Too Many Acronyms but Lots of Value

The United States Department of Agriculture (USDA) Natural Resources Conservation Service (NRCS) produces and manages one of the world’s largest collections of natural resource information. The Soil Survey Geographic Database (SSURGO) contains data with hundreds of soil attributes in over 70 tables and includes more than 36 million mapped features. SSURGO represents over 100 years of work by many soil scientists. The database contains information ranging from the chemical and physical properties of soils to derived interpretations used in engineering, natural resource management, disaster response, climate science, and economic modeling.

NHD HUC 8 Subbasins

SSURGO soils are often mapped using topography and geopolitical boundaries. For years, the agencies within USDA mapped and maintained soil databases, often available at a county level. Today, SSURGO soils are typically mapped within US Geological Survey’s (USGS) National Hydrography Dataset (NHD) and its companion Watershed Boundary Dataset (WBD). The WBD assigns nested numeric hydrologic unit codes (HUC) to identify unique basins. Watershed and Subwatershed hydrologic unit boundaries (WSB) provide a uniquely identified and uniform method of subdividing large drainage areas.

SSURGO soils are mapped and displayed within the limits of HUC 8 subbasins, often at a 1:24,000 scale. HUC 8 subbasins vary in size and are typically less than 250,000 acres, or about 400 square miles in size. Each HUC 8 subbasin is uniquely identified by an eight-digit naming code. HUC 8 subbasins are a subset of HUC 6 basins and include multiple HUC 10 subbasins. HUC 8 subbasins support applications and programs of many local, state, and federal agencies.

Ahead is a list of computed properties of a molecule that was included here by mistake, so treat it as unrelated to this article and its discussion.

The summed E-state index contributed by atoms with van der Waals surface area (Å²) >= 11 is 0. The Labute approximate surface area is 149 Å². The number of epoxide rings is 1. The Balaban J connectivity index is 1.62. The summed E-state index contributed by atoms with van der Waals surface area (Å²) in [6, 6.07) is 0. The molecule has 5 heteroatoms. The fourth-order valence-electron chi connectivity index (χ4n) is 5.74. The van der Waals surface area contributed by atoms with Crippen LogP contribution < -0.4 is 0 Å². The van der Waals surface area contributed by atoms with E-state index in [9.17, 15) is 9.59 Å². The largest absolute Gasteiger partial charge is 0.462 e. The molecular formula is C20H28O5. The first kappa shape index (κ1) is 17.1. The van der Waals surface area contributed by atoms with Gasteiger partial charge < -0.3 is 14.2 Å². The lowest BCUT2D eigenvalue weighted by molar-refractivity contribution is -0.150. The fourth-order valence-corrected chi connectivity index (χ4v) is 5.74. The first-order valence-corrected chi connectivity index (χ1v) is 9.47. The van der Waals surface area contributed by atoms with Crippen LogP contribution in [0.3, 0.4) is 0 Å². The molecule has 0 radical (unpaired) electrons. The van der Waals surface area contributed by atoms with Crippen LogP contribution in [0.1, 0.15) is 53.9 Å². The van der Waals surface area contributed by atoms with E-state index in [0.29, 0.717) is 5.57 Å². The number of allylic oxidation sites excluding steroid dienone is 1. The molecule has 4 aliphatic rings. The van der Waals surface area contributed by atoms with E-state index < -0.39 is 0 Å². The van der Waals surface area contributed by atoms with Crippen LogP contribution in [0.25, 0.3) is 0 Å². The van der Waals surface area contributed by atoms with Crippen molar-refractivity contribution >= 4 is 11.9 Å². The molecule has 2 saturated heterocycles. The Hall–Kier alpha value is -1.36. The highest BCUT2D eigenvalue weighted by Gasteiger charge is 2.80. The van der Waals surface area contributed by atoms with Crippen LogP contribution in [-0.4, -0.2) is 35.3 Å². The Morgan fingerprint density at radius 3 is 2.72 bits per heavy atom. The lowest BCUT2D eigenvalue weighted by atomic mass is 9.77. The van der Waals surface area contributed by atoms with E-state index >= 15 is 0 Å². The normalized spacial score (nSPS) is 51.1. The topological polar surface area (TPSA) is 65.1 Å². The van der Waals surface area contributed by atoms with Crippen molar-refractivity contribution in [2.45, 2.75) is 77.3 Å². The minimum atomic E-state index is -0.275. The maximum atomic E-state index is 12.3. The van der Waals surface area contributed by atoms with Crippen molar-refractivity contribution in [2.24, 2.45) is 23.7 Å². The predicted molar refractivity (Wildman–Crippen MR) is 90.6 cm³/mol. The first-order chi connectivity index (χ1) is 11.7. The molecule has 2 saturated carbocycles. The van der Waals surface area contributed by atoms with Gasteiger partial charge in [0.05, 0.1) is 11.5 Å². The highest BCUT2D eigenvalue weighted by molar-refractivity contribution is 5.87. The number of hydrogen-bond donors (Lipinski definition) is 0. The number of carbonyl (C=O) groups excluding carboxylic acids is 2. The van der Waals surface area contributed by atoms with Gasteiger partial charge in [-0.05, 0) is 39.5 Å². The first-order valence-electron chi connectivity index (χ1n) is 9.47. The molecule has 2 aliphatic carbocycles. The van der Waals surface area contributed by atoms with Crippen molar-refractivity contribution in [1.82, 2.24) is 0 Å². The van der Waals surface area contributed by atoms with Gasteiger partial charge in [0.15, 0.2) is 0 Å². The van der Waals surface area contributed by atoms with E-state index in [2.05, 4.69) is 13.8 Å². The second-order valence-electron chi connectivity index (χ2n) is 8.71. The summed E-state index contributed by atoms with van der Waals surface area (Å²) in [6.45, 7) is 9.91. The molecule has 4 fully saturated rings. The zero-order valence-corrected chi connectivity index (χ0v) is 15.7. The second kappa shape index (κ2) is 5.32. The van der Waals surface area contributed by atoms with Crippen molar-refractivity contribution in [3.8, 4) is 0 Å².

A New SSURGO Service

In November 2019, Esri updated the ArcGIS Online SSURGO mapping and data download service. The new service, produced by Esri’s ArcGIS Living Atlas environment team, helps mappers locate and download SSURGO soils supported by the NRCS 2019 data snapshot.

The updated service includes 18 new agriculture-related fields to the feature layer and map image layer. The attribute tables now include estimates of yield for four major crops (corn, cotton, soybeans, and wheat). Values for irrigated and nonirrigated farming systems are provided in units of bushels per acre or, in the case of cotton, pounds per acre. Attributes are linked directly to soil polygons, so additional table joins may not be needed.

Five new fields access the National Commodity Crop Productivity Index (NCCPI) Version 3. The NCCPI provides a standardized value for the entire nation and allows comparisons between regions. The NCCPI ranks soils on a scale of 0–1, with larger values indicating more productive soils. The five new fields provide NCCPI values for corn, soybeans, cotton, and small grains and an overall value. This new data supports soil-based economic models, yield modeling, and crop productivity forecasts.

About the author

Mike Price is the president of Entrada/San Juan Inc. and was the mining and earth sciences industry manager at Esri between 1997 and 2002. He has been writing tutorials that help ArcUser readers understand and use GIS more intelligently since the magazine's founding. He is geologist and has been a volunteer fire fighter in Moab, Utah for many years.